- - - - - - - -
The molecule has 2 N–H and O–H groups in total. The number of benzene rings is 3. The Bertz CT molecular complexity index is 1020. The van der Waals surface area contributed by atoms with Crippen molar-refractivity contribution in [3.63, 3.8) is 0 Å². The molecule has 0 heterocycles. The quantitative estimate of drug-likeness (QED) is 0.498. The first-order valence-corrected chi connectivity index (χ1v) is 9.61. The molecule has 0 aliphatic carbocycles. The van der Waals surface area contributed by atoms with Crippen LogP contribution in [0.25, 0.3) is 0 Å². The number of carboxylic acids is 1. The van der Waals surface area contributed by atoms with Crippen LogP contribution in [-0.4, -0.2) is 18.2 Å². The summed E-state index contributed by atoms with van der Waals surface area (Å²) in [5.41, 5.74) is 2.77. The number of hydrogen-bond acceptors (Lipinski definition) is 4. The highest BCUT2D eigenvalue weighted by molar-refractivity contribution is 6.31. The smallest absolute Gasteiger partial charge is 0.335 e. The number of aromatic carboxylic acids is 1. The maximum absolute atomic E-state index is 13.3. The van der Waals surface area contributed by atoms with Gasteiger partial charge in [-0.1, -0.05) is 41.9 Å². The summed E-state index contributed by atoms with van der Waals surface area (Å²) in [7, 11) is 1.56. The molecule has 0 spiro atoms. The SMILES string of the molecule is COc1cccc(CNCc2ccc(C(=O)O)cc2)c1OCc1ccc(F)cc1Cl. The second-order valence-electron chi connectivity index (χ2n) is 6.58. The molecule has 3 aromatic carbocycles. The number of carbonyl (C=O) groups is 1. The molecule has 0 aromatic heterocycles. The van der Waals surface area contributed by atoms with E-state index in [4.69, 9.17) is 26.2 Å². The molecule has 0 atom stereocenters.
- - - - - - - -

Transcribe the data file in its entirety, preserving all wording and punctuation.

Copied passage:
The molecule has 2 N–H and O–H groups in total. The number of benzene rings is 3. The Bertz CT molecular complexity index is 1020. The van der Waals surface area contributed by atoms with Crippen molar-refractivity contribution in [3.63, 3.8) is 0 Å². The molecule has 0 heterocycles. The quantitative estimate of drug-likeness (QED) is 0.498. The first-order valence-corrected chi connectivity index (χ1v) is 9.61. The molecule has 0 aliphatic carbocycles. The van der Waals surface area contributed by atoms with Crippen LogP contribution in [0.25, 0.3) is 0 Å². The number of carboxylic acids is 1. The van der Waals surface area contributed by atoms with Crippen LogP contribution in [-0.4, -0.2) is 18.2 Å². The summed E-state index contributed by atoms with van der Waals surface area (Å²) in [5.41, 5.74) is 2.77. The number of hydrogen-bond acceptors (Lipinski definition) is 4. The highest BCUT2D eigenvalue weighted by molar-refractivity contribution is 6.31. The smallest absolute Gasteiger partial charge is 0.335 e. The number of aromatic carboxylic acids is 1. The maximum absolute atomic E-state index is 13.3. The van der Waals surface area contributed by atoms with Gasteiger partial charge in [-0.1, -0.05) is 41.9 Å². The summed E-state index contributed by atoms with van der Waals surface area (Å²) in [7, 11) is 1.56. The molecule has 0 spiro atoms. The SMILES string of the molecule is COc1cccc(CNCc2ccc(C(=O)O)cc2)c1OCc1ccc(F)cc1Cl. The second-order valence-electron chi connectivity index (χ2n) is 6.58. The molecule has 3 aromatic carbocycles. The number of carbonyl (C=O) groups is 1. The molecule has 0 aromatic heterocycles. The van der Waals surface area contributed by atoms with E-state index in [4.69, 9.17) is 26.2 Å². The molecule has 0 atom stereocenters.